The next day I took local transportation to Auschwitz, 1.5 hours away, and spent the day at both concentration camps - I & II. I've visited Dachau in Germany and Mathausen in Austria (I highly recommend Mathausen - it's deserted and far out of the way and a different experience), but Auschwitz is the most documented and is extremely powerful. It started to snow there just as I entered the famous main gate. I spent several hours walking the grounds, reading the descriptions and see the haunting exhibits - shoes, suitcases, glasses, hair - and then took a taxi to Auschwitz II two miles away. It's difficult to describe what it was like. Maybe the closest I can come is to say I felt an incredible burden like one might feel if they know a very important and tragic secret, and I felt like the whole thing was surreal, like I was walking around a story in a book, but also like maybe it was sixty years ago and maybe I would walk into the next set of barracks and prisoners would still be there. At the same time, the world felt very small, tiny, like I could walk across the street and be home in NY. It was overwhelming, very personal, and very emotional. I'm glad I went. Again, pictures here.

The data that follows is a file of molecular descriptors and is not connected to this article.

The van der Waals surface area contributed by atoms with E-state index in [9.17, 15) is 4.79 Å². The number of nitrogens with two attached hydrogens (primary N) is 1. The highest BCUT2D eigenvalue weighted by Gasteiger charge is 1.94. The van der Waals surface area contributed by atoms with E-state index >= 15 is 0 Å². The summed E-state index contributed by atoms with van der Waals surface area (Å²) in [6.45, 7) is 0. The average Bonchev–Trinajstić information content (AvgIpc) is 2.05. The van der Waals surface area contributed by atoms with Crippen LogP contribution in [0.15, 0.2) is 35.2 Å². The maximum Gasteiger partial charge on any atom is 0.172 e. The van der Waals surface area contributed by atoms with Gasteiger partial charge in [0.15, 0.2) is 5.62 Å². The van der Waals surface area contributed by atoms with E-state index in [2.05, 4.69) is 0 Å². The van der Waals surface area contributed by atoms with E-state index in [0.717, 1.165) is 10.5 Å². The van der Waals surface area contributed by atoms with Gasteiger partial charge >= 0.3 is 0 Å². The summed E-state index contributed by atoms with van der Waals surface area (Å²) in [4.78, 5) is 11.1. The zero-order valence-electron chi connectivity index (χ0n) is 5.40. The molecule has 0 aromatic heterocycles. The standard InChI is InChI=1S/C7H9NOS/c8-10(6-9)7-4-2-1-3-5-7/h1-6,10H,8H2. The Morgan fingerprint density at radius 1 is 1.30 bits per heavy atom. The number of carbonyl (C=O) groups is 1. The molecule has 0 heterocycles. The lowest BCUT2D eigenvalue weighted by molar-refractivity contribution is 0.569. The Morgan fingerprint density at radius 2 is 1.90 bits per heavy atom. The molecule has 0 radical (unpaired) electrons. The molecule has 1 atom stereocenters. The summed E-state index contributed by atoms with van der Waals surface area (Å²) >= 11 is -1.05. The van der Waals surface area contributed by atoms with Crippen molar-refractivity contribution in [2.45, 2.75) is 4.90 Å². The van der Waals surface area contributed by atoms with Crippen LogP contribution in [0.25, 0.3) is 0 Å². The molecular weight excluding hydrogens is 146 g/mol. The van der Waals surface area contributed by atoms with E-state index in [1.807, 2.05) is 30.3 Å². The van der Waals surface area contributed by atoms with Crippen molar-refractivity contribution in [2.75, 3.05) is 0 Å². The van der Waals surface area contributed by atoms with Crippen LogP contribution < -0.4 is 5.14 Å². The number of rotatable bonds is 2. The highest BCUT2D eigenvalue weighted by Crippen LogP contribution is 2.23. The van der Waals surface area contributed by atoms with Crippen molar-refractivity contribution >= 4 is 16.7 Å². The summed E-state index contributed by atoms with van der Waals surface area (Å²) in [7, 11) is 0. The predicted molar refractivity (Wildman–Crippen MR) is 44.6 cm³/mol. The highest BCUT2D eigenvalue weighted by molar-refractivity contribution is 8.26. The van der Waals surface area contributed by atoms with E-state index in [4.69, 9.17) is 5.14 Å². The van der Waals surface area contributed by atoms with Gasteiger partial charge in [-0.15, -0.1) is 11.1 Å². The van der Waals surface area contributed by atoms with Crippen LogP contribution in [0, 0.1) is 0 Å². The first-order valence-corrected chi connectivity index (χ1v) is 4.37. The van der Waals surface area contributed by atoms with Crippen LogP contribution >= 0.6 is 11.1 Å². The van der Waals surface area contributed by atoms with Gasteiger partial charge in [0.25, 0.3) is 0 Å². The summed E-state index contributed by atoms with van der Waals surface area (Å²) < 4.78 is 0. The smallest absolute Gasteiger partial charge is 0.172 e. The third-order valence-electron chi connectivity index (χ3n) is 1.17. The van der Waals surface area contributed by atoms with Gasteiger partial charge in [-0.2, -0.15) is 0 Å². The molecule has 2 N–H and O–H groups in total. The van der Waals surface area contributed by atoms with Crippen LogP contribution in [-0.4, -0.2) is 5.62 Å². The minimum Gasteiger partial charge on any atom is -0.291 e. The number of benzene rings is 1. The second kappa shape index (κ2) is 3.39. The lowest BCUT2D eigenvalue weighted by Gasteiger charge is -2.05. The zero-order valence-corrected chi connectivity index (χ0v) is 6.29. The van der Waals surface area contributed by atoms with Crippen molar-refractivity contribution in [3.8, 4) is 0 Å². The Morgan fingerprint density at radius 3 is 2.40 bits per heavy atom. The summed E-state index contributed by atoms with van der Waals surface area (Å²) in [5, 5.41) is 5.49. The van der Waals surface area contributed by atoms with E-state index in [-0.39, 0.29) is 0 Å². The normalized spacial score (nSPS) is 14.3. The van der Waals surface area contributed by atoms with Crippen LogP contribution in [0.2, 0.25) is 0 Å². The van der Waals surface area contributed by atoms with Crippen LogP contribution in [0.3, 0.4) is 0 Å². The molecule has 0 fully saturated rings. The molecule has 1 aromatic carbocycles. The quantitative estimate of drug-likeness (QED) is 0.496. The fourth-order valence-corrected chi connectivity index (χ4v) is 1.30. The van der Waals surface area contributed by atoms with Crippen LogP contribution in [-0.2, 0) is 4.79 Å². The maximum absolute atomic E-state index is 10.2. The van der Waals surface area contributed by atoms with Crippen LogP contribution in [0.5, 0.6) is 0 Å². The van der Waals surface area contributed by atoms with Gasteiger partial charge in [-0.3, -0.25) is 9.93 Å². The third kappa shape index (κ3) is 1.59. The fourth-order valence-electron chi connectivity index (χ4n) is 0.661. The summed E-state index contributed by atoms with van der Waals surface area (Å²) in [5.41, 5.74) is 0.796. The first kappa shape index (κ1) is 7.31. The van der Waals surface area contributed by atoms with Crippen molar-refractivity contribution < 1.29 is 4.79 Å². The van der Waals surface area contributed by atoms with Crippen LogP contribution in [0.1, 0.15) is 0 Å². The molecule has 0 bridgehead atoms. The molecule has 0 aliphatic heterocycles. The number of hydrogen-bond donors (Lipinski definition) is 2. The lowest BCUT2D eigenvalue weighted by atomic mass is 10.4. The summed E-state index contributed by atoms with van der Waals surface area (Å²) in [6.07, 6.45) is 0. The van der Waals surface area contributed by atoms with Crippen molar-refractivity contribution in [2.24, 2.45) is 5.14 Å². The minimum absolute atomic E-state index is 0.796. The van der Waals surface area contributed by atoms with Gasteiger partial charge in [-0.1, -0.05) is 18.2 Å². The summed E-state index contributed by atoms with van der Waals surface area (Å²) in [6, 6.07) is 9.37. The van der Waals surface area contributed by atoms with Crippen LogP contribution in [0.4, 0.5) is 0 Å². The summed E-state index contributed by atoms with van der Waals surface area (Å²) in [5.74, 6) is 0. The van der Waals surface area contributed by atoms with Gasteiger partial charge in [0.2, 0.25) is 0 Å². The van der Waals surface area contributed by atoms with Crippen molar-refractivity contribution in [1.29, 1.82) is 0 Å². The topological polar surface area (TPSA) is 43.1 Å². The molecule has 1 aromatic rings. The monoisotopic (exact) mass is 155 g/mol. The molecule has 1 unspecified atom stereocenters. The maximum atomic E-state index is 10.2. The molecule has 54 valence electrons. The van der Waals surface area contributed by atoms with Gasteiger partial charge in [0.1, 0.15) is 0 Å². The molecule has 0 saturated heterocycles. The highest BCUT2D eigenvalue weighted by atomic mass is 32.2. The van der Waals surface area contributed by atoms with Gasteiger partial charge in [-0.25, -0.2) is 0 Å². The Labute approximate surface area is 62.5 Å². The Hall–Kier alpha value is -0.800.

One other experience, although very different, that stands out from my time in Poland. I visited a local museum quickly to see two specific works - a da Vinci and a stunning Rembrandt, the Good Samaritan - that my guidebook highlighted. While admiring the de Vinci, I noticed the opposite wall had an empty frame and I checked my guidebook for details. Rick Steves told me the frame was empty to represent a specific work by Rembrandt that was stolen by the Nazi's and never returned after the War. The empty frame took on much greater significance knowing the story. So a few minutes later I heard a loud New Yorker (you can't miss that accent) talking about the frame, and telling her companion that the picture must have been out for restoration. I interrupted and let them know the story that I had just read, and ended up spending thirty minutes or so talking with the nicest and most interesting older woman. She, too, had been a solo world traveler many years earlier and wanted to know all about my travels. I listed some of the places I've been and she had been to most of the same places, too. She asked if I was married - a question that always comes up - and when I answered, I barely had "no" out of my mouth when she said, "Of course not. You're too smart." What a refreshing take on the single life. And a great reminder about the power of words and labels. I've been feeling like a genius ever since.